SPORTS: Port Townsend wants to join the Nisqually League in all sports, and quickly
By Lee Horton
Peninsula Daily News
Print This | Email This
Most Popular this week
At least 4 injured at Gorge Amphitheater campground during Sasquatch! Music Festival in Eastern Washington
And now that the decision has been made, Port Townsend doesn’t want to waste any time before making the move.
The Redskins are a member of the 2A Olympic League in all sports but football, in which they compete in the Nisqually League, a 1A classification.
Last month Port Townsend approached the Nisqually League asking for full-fledged admittance starting with the winter sports season.
The request was denied, so Port Townsend has appealed the decision to the West Central District and hopes to receive a decision later this week.
“It is unusual to make the request now,” Port Townsend athletic director Patrick Kane said.
“But we want what’s best for the athletes to play in the postseason, and the best way is to play in 1A.”
Much of Port Townsend’s desire to join the Nisqually League stems from a controversial decision earlier this year that prevented the girls basketball team from making the postseason.
To make the 1A postseason, the Redskins needed to finish in fifth place or better in the Olympic League. They tied for fifth with Klahowya, but because the Eagles swept the season series the Redskins were denied a playoff berth.
“It’s hard to play a season and not know where you’re headed,” Port Townsend girls basketball coach Randy Maag said.
“When you play in the Nisqually League, you finish where you finish. You are what you are.”
Kane said that after the controversy, some parents of the players hired an attorney who has been working with the Washington Interscholastic Activities Association to rectify the decision.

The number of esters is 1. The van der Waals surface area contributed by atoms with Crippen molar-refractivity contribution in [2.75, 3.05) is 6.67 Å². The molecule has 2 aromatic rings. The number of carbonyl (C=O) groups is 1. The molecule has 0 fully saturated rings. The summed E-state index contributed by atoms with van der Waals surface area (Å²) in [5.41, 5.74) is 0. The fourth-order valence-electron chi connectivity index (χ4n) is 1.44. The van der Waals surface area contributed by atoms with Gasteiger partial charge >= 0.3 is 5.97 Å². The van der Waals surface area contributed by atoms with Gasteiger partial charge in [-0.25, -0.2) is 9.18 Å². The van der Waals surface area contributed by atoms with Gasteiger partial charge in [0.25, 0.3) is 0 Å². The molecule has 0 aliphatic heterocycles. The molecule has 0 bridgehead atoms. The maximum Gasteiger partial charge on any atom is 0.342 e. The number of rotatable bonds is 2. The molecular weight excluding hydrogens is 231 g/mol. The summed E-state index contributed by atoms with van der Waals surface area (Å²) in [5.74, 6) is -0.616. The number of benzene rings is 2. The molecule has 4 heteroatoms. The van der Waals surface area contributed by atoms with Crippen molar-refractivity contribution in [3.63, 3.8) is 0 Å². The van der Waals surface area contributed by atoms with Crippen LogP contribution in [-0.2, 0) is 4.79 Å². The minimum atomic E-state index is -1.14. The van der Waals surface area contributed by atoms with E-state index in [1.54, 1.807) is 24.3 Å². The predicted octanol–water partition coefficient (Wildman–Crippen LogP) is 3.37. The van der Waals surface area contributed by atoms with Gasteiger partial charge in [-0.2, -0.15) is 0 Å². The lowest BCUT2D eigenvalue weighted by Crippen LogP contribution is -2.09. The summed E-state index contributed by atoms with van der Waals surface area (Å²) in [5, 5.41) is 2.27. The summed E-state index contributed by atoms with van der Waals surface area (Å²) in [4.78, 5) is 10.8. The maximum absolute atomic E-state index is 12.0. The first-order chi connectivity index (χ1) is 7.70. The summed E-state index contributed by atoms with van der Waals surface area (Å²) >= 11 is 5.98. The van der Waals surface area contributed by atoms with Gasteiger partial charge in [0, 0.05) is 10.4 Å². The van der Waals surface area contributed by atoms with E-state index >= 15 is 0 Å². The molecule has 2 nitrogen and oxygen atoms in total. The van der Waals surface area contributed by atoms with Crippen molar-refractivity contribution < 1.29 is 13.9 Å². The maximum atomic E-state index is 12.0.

Maag has been a proponent of moving to the Nisqually League for a last few years.
Along with better-defined playoff entry rules, which he said change every year, Maag said playing against bigger schools on a consistent basis takes a toll on his players.
“Another big thing is the depth issue,” Maag said.
“Night in and night out playing against bigger schools is difficult.”
According to the Washington Interscholastic Athletics Association, Port Townsend’s enrollment is 370.
By comparison, Bremerton, the largest school in the Olympic League has an enrollment of 1,079. Port Angeles is second with 1,070.
At 544, Klahowya has the smallest enrollment in the Olympic League.
Sequim is near the middle with an enrollment of 725.
The Washington Interscholastic Athletics Association’s enrollment range for 2A is 513 to 1085.
The range for 1A is 208 to 512, so Port Townsend’s enrollment isn’t even towards the top of 1A.
Maag downplays the one drawback of playing in the Nisqually League, increased travel, saying that it is part of the experience.
Also, he likes that Nisqually League boys and girls basketball teams travel together on road trips, which builds camaraderie among the teams and means the fans, buses, staffs and sometimes families aren’t split between the two teams.
Kane admits that joining the Nisqually League for the winter sports is a long shot, but is hopeful that Port Townsend will be allowed to join the Nisqually League for the spring sports season.
The Olympic League prefers Port Townsend remain a member for the entire school year, but hopes it stays until at least the spring.
“We understand that it’s really not our call,” Sequim athletic director Dave Ditlefsen said.
“Our opinion is we’re hoping the decision could hold off until spring. At least that gives us time to prepare.
“If Port Townsend left [the Olympic League] right now, it would be a pretty big inconvenience.”
Ditlefsen said that the schedules, officials and travel arrangements have already been made for the winter games.
If Port Townsend leaves now, Olympic League teams would need to scramble to fill the holes in their schedules with non-league opponents or settle for having an additional bye.
Last modified: November 12. 2012 6:07PM